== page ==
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Also, the odds ratios in the chart below (table 2) are confusing:


The unadjusted and adjusted odds ratios of any retinopathy vs none for someone with an A1c <6.5% are well under 1.0 (though the p-value shows this difference isn’t necessarily meaningful)

However, somehow the odds ratios increase significantly when each form of retinopathy is evaluated individually. That doesn’t really make any sense.

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Look at the n-values. The total N for <6.5% is 75. The N for the two specific kinds of retinopathy shown in your example are 7 + 6. So that says the other 62 folks had a much lower incidence of retinopathy to get an overall odds ratio less than 1.

Are they saying that participants were kept in the same A1c cohort throughout time and they’ve sort of averaged the A1c values with the trapezoidal method?

Looks to me like they calculate each subject’s “average” A1C over the 20 year period, and put them into that group, so their results don’t distinguish between those who improved their A1C from those who didn’t.


Yes, but there is no reason the odds ratio should increase dramatically when each form of retinopathy is evaluated individually versus any form of retinopathy at all.

I don’t think 75 represents the number of people in that category. I think it represents the number of people with “Any retinopathy” in that group (<6.5%) since that value falls under the “No. of participants with events” column.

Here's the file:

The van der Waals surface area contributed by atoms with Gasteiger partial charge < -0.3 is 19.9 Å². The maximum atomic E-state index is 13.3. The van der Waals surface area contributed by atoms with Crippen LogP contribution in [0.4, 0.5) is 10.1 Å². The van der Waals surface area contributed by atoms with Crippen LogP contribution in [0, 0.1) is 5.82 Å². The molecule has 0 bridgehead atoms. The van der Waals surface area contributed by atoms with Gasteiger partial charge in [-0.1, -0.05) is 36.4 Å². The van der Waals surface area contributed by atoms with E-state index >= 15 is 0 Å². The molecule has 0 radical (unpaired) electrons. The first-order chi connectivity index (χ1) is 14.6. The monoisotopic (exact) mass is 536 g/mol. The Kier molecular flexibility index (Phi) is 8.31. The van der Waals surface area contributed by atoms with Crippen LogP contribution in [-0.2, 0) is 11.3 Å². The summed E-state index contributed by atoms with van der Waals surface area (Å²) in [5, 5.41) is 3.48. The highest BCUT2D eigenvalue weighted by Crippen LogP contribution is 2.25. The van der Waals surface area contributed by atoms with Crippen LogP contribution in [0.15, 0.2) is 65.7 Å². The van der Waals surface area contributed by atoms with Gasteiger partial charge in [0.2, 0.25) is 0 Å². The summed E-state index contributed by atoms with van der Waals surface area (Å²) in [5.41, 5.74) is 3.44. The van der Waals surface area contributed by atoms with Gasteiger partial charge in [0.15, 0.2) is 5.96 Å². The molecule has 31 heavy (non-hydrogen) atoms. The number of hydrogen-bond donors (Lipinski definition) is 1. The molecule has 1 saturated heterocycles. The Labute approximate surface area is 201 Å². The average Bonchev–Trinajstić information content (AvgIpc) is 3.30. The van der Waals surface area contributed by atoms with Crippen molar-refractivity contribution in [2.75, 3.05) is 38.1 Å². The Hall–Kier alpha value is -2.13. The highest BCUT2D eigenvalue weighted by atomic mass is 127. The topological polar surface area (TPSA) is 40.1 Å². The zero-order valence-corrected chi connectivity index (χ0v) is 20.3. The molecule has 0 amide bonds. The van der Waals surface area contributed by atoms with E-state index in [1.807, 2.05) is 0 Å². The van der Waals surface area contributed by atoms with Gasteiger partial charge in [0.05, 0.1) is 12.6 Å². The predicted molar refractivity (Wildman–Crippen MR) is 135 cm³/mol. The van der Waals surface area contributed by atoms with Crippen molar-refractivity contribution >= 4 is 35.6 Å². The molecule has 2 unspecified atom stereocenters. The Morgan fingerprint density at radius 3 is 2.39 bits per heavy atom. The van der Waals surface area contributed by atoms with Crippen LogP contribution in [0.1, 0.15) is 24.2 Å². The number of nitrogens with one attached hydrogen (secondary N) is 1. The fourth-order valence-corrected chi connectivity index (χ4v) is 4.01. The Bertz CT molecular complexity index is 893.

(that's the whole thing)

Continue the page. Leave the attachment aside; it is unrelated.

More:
Yes, that was my understanding as well.

"The risk of any retinopathy (simplex or worse)
for participants with an HbA1c level <6.5% (<48 mmol/
mol) compared with 6.5-6.9% (48-52 mmol/mol) did
not differ: unadjusted odds ratio 0.85 (95% confidence
interval 0.63 to 1.13, P=0.25) and adjusted odds ratio
0.77 (0.56 to 1.05, P=0.10)…

A different pattern was observed for preproliferative
diabetic retinopathy or worse, with risk increases in
participants with low HbA1c levels (<6.5%, <48 mmol/
mol) in unadjusted analysis (odds ratio 3.74, 1.19 to
11.76, P=0.02) and in adjusted analysis (3.29, 0.99 to
10.96, P=0.05)…

For the most advanced
stage (proliferative diabetic retinopathy or earlier
laser photocoagulation), risk increases were observed
for participants with low HbA1c levels (<6.5%, <48
mmol/mol): odds ratio 4.18 (1.17 to 14.90, P=0.03) in
unadjusted analysis and 2.48 (0.71 to 8.62, P=0.15)
in adjusted analysis."

I didn’t look at the original paper, and just guessed that the two categories of retinopathy that they showed were “optical” outliers. With small numbers in the subgroups it seems reasonable to expect lots of spread, so some subgroups will look extra bad or extra good just because of the spread, even if that doesn’t accurately reflect the underlying reality that we’d find in a large population.

I guess they’re saying the odds of simplex are better (not necessarily significantly) in the <6.5 group, but that the odds of the worse retinopathies are higher? The only three categories of retinopathy are simplex, PPDR, or PDR.

Still seems like a strange conclusion.